When an approach to landing is done using the ILS, the ILS can be and often is used with VASI or PAPI light systems as a cross check. The pilot flies the ILS approach until he can see the lights of the VASI or PAPI system, and uses both systems for final approach and landing.
The ILS can be used for a precision approach even in good weather with fine visibility. But an excellent approach and landing can be made in VFR (Visual Flight Rules) conditions without using either VASI, PAPI, the glide slope or the localizer.
Airplanes: In Actual Practice
The fact is that most every commercial flight is conducted IFR because of the altitude that these aircraft are flying. IFR flight is necessary for navigation at high altitudes. However, IFR flying is generally used all the way through the landing phase. Having said that, as has been discussed in the media, commercial airline pilots must be comfortable landing these aircraft using VFR rules and the associated systems.
Also, interestingly, airplanes still land with little or no “power” now and are, in a sense, gliding in. But, there is a need to have power available if needed. Power is used to adjust the airplane’s altitude during the landing phase to keep it on the glide path; i.e. utilizing small power adjustments as they probably did in the early days of aviation. With piston engines, getting additional power is nearly instantaneous with an advance of the throttle. With jet engines, however, one must “spool up” the engines in order to have available to the crew any needed power adjustments, and that process takes as much as 10 seconds, or so. That is why pilots of jets should not attempt to “glide” in with the engines at flight idle all the way to touchdown.
Justice for the Victims of Aviation Accidents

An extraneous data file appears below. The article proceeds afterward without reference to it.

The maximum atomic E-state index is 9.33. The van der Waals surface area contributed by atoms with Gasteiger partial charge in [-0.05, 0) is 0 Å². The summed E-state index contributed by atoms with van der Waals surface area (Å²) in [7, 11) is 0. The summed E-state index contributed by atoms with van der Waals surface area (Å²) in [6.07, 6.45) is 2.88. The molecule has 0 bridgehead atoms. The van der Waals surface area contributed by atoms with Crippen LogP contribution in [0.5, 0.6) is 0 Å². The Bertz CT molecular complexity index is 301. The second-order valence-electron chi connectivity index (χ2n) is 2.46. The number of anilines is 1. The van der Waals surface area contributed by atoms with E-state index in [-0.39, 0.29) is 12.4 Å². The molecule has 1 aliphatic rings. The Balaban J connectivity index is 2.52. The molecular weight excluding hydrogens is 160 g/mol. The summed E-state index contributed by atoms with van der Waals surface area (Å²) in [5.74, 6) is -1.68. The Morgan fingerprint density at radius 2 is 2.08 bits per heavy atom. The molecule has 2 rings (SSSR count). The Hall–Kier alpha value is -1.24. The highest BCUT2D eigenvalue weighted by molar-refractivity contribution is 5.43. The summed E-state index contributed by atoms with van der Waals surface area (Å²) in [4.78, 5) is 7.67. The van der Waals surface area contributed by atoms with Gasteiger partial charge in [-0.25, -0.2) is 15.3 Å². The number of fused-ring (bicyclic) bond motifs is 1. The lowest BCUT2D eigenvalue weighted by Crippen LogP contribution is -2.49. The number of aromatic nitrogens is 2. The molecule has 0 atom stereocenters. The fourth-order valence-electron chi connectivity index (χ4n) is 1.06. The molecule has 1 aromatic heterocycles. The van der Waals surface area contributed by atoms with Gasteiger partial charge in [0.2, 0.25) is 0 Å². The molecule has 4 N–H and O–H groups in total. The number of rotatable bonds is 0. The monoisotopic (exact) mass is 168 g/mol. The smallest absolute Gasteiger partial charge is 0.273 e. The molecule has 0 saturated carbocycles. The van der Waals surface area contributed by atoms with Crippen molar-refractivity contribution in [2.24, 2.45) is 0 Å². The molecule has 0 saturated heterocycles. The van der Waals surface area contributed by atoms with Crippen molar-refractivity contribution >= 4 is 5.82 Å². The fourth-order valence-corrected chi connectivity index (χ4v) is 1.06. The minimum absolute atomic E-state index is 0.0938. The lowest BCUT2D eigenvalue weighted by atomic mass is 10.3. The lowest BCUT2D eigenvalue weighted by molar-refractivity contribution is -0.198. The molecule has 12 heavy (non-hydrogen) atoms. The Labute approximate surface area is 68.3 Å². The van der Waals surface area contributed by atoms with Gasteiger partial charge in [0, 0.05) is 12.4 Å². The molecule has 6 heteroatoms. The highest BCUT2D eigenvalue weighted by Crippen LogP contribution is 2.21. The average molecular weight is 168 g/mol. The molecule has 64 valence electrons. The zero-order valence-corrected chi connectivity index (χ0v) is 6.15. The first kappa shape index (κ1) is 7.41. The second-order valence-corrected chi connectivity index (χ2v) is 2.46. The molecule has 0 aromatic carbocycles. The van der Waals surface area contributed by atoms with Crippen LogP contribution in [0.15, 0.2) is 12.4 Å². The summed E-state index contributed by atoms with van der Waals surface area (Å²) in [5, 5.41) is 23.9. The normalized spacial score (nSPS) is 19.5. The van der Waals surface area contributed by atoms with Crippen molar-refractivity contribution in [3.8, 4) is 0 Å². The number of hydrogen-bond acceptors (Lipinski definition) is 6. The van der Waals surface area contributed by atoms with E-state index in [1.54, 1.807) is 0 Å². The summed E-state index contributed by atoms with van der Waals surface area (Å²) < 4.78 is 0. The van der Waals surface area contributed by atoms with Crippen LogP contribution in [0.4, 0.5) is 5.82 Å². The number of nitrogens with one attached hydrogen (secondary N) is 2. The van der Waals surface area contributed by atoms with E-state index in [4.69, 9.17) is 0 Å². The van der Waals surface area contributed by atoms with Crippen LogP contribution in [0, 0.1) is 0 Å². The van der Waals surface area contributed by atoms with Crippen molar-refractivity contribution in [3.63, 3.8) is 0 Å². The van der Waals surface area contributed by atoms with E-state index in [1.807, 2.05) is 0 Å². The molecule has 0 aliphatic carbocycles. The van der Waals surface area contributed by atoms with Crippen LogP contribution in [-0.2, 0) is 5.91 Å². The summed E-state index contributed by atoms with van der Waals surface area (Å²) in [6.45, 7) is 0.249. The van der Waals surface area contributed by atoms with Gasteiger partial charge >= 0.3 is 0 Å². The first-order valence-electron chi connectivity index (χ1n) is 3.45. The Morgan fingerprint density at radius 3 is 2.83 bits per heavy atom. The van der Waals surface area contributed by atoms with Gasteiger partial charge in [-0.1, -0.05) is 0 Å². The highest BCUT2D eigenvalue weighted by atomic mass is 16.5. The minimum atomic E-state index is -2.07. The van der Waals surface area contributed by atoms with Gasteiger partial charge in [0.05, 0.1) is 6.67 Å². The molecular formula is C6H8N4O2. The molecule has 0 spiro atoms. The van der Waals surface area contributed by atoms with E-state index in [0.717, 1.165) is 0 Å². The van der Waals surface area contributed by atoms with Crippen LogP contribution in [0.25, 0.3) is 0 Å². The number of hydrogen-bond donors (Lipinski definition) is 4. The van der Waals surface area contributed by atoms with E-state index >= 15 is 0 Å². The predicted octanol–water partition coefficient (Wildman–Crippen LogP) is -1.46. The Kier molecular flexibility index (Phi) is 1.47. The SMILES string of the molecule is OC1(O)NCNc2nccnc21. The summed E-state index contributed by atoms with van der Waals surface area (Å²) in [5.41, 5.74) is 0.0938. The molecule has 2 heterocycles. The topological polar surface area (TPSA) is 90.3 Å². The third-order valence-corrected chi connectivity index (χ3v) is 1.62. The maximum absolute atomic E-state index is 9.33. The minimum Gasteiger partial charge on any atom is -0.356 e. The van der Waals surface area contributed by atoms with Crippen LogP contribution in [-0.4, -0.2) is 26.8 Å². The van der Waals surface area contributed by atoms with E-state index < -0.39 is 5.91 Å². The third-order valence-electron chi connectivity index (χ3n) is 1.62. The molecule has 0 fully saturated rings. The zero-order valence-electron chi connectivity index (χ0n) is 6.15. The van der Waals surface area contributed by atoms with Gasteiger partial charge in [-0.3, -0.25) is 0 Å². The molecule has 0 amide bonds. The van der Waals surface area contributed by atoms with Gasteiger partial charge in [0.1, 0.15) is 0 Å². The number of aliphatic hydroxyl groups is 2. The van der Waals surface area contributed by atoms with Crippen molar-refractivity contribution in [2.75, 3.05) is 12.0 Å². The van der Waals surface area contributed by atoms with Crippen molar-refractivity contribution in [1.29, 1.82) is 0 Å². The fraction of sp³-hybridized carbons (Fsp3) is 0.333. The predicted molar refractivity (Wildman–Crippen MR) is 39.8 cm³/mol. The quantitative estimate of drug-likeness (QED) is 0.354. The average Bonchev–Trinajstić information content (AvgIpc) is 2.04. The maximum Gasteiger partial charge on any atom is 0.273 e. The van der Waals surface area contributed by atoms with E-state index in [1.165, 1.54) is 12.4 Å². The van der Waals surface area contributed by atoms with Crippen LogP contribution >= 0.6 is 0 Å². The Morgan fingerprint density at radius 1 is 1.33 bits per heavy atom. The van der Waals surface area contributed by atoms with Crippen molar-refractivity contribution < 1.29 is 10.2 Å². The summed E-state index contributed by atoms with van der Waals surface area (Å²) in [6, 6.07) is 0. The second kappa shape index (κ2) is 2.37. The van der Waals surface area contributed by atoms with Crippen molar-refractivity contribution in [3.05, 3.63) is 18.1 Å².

Aviation accident causes can vary from mechanical failure to human error. When negligence leads to an aviation accident, the victims and their families deserve answers and compensation. At Wisner Baum, we vigorously pursue accountability against negligent federal air traffic controllers, flight service stations, design engineers, manufacturers, airlines and all other responsible parties. Whether the helicopter or plane crash was caused by the failure to de-ice the wings or by some form of pilot or corporate negligence, the lawyers of Wisner Baum will get answers and pursue justice.
$14 Million Settlement A Major US Plane Crash
Wisner Baum obtained a $14 million settlement for the death of a passenger in a major US plane crash.
$12 Million Settlement Helicopter Crash
Wisner Baum secured a $12 million settlement for a passenger who was injured in a helicopter crash.
$10 Million Settlement A Major Foreign Plane Crash
Wisner Baum obtained a $10 million settlement for the death of a passenger in a major foreign plane crash.
$17.5 Million Settlement A Major US Plane Crash
Wisner Baum obtained a $17.5 million settlement on behalf of a client who was killed in a major U.S. plane crash.